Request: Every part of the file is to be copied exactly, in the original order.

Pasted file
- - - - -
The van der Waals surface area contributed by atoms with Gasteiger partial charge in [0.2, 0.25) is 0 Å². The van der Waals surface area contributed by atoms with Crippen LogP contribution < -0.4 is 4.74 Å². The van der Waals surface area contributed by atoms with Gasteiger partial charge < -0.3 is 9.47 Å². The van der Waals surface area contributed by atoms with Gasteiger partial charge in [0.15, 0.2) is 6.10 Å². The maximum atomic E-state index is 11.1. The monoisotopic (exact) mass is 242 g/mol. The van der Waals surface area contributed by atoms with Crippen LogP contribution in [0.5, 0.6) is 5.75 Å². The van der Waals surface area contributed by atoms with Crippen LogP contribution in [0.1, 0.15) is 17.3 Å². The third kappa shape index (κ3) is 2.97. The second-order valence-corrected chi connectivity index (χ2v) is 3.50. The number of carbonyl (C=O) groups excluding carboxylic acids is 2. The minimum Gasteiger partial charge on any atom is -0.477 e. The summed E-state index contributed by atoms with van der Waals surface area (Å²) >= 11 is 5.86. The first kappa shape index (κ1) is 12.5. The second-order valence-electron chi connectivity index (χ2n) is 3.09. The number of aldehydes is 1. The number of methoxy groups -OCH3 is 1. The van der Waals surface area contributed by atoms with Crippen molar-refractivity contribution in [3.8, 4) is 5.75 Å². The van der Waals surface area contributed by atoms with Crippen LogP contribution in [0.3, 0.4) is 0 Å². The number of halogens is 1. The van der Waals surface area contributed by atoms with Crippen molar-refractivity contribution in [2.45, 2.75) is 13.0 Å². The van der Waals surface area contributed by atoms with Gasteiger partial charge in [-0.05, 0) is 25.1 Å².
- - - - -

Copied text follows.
The van der Waals surface area contributed by atoms with Gasteiger partial charge in [0.2, 0.25) is 0 Å². The van der Waals surface area contributed by atoms with Crippen LogP contribution < -0.4 is 4.74 Å². The van der Waals surface area contributed by atoms with Gasteiger partial charge < -0.3 is 9.47 Å². The van der Waals surface area contributed by atoms with Gasteiger partial charge in [0.15, 0.2) is 6.10 Å². The maximum atomic E-state index is 11.1. The monoisotopic (exact) mass is 242 g/mol. The van der Waals surface area contributed by atoms with Crippen LogP contribution in [0.5, 0.6) is 5.75 Å². The van der Waals surface area contributed by atoms with Crippen LogP contribution in [0.1, 0.15) is 17.3 Å². The third kappa shape index (κ3) is 2.97. The second-order valence-corrected chi connectivity index (χ2v) is 3.50. The number of carbonyl (C=O) groups excluding carboxylic acids is 2. The minimum Gasteiger partial charge on any atom is -0.477 e. The summed E-state index contributed by atoms with van der Waals surface area (Å²) >= 11 is 5.86. The first kappa shape index (κ1) is 12.5. The second-order valence-electron chi connectivity index (χ2n) is 3.09. The number of aldehydes is 1. The number of methoxy groups -OCH3 is 1. The van der Waals surface area contributed by atoms with Crippen molar-refractivity contribution in [3.8, 4) is 5.75 Å². The van der Waals surface area contributed by atoms with Crippen LogP contribution in [0.3, 0.4) is 0 Å². The number of halogens is 1. The van der Waals surface area contributed by atoms with Crippen molar-refractivity contribution in [2.45, 2.75) is 13.0 Å². The van der Waals surface area contributed by atoms with Gasteiger partial charge in [-0.05, 0) is 25.1 Å².